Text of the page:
Bleecker and Haque at Poker Club

Thanks to John Marshall (check out his excellent Designed Objects blog) for blogging the latest Poker Club event so I didn’t have to! The following is crossposted from John’s blog, with my commentary in italics.

The Poker Club at the Beehive Inn in Edinburgh featured Usman Haque (artist/architect) and Julian Bleecker (technologist/artist/think tank leader) to discuss the “internet of things” and “open source architecture”. Hosted by New Media Scotland.

Both presenters took us through a short run down of their work and then there was a lively exchange between everyone present. Hopefully there will be a podcast from New Media Scotland in the near future.

Haque’s presentation was broken into three categories: Invisible Stuff, Collaborative Stuff (produced by non experts – or vernacular creativity) and Social Space. He talked about Architecture as an operating system for the collaborative production of space. He stressed the importance of the necessity of the system (whether an augmented object or space) to have the capacity to build ‘its’ own perceptual categories. Several examples of previous and current work were shown.

Bleecker started with the question ‘Is life hackable?’ He characterised the upsurge of activity as a renewed or second order humanism. The term ‘change agents’ was used and it was pointed out that these are no longer well positioned parties such as New York Times reporters. Several projects were shown which showed how digital networks can shape physical activities in a sort of network practice – social practice continuum. It was stressed that we’re not just talking about data transactions. In an eloquent analogy, Julian also observed that not only are we no longer reliant on major corporations for information because of the blogging revolution, but also we could become accustomed to receiving data from unconventional sources – a pigeon wired up with sensors that output to an RSS feed could tell us more about weather, air quality, etc. than a typical source of meterological data.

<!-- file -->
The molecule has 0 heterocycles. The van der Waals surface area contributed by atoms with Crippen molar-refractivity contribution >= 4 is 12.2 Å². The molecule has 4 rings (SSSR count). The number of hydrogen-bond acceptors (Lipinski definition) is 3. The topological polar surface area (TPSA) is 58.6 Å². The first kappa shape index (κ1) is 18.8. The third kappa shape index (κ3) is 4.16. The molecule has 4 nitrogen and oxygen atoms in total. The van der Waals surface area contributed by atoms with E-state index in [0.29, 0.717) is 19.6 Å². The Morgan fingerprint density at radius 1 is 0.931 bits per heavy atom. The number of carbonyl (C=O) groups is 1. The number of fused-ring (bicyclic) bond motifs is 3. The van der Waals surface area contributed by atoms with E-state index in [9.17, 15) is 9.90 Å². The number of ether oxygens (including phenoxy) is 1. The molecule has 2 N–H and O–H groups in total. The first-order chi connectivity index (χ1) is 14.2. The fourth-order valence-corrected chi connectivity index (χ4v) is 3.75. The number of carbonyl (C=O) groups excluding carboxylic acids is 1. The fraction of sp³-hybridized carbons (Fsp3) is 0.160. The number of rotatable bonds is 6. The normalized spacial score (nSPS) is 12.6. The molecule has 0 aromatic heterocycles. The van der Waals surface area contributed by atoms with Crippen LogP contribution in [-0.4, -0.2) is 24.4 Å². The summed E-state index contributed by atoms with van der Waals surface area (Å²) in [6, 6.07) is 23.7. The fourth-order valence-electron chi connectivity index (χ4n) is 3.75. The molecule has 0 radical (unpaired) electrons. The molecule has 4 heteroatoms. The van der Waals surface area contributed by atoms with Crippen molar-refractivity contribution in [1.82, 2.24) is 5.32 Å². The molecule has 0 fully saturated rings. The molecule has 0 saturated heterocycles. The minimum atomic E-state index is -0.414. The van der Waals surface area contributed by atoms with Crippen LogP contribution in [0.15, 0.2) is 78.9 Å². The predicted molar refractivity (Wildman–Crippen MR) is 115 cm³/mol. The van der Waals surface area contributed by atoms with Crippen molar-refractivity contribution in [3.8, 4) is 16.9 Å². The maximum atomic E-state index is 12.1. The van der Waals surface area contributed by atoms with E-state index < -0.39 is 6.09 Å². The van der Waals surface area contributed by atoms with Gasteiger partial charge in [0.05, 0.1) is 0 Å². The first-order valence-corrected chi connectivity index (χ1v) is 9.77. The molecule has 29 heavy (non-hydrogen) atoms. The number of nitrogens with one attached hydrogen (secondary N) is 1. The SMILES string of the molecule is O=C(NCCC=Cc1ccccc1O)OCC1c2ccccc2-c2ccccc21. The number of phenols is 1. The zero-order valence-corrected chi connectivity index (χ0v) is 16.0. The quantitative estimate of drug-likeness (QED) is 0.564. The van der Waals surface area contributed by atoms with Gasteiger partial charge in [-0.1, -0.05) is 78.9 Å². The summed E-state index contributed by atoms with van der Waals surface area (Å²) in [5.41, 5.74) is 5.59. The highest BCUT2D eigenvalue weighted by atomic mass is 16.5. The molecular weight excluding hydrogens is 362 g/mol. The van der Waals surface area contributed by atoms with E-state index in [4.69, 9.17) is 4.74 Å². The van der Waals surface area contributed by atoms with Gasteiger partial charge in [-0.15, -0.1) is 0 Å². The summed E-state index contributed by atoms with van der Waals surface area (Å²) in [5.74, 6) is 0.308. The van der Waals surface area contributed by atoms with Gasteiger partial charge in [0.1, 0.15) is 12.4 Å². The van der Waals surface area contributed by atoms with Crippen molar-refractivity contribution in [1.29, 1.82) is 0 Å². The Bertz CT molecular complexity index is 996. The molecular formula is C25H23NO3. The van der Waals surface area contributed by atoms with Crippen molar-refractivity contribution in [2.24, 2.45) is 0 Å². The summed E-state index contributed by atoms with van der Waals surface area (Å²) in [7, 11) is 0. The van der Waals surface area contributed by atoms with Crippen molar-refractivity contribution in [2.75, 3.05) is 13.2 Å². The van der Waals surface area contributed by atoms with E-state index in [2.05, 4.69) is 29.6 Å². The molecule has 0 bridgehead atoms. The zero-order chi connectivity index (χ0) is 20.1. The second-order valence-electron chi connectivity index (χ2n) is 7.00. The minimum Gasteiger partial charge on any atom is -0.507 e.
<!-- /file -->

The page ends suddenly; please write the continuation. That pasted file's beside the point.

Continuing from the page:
Some interesting points that came up in the discussion:
– We are surrounded by invisible information, how do we make this visible or legible?
– Technology extends the zone of our perception/agency.
Is the web of objects the end of subjectivity or a new beginning for subjectivity?
– The role of human beings as filters.
– Do we need to agree on the tags that we use to filter the onslaught of incoming information?

The issues emerging for me are what do we mean by ‘understanding’ in relation to all the information we have access to and how do we have agency within it? One thing that came up over and over was the spatial or prepositional nature of our relationship to the digital networked public. As Bleeker points out in Why Things Matter (PDF download) are we ‘on’ or ‘in’ the network?